The superhero narrative fuels the favorite books of Silicon Valley entrepreneurs. Travis Kalanick, founder of Uber, admired Ayn Rand, whose heroes defy society. Jeff Bezos, Amazon’s founder, loved “Star Trek,” where Captain Kirk handled every decision. Peter Thiel, the venture capitalist who backed Donald J. Trump, adores “The Lord of the Rings,” where heroes save the world.
Sam Altman, to his credit, recommended a wide reading list. He endorsed Isaac Asimov’s “Foundation” series, about a savant and his male acolytes saving 25 million planets.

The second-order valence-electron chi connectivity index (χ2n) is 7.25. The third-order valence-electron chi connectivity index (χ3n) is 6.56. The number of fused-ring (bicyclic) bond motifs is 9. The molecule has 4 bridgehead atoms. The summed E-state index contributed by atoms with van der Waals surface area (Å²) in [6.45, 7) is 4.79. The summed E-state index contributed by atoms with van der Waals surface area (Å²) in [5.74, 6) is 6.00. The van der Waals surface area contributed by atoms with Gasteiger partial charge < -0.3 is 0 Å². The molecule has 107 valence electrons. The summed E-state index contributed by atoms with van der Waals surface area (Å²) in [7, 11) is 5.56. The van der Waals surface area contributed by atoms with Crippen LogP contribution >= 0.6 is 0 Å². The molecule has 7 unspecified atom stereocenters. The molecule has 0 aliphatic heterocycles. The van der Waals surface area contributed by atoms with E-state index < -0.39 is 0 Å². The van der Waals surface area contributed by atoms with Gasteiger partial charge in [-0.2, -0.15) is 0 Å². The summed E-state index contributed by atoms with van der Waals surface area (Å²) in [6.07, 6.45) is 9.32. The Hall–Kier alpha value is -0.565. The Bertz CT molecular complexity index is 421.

But becoming a real-life Gandalf or Captain Picard is risky. Elizabeth Holmes of Theranos emulated Steve Jobs and misled about her blood-testing technology. Adam Neumann promised a new office experience with WeWork, which recently declared bankruptcy. Sam Bankman-Fried, a cryptocurrency bright promise, faces fraud sentencing. Elon Musk’s reputation and bank account have suffered with the purchase of Twitter, now called X.
This past weekend was a high point for Mr. Altman. He became essential in all technology. Eric Schmidt, former CEO of Google, praised Mr. Altman, who scorned funding offers and joined Microsoft, the biggest investor in OpenAI.
In conclusion, superhero narratives fuel the favorite books of Silicon Valley entrepreneurs, but real-life success comes with risks.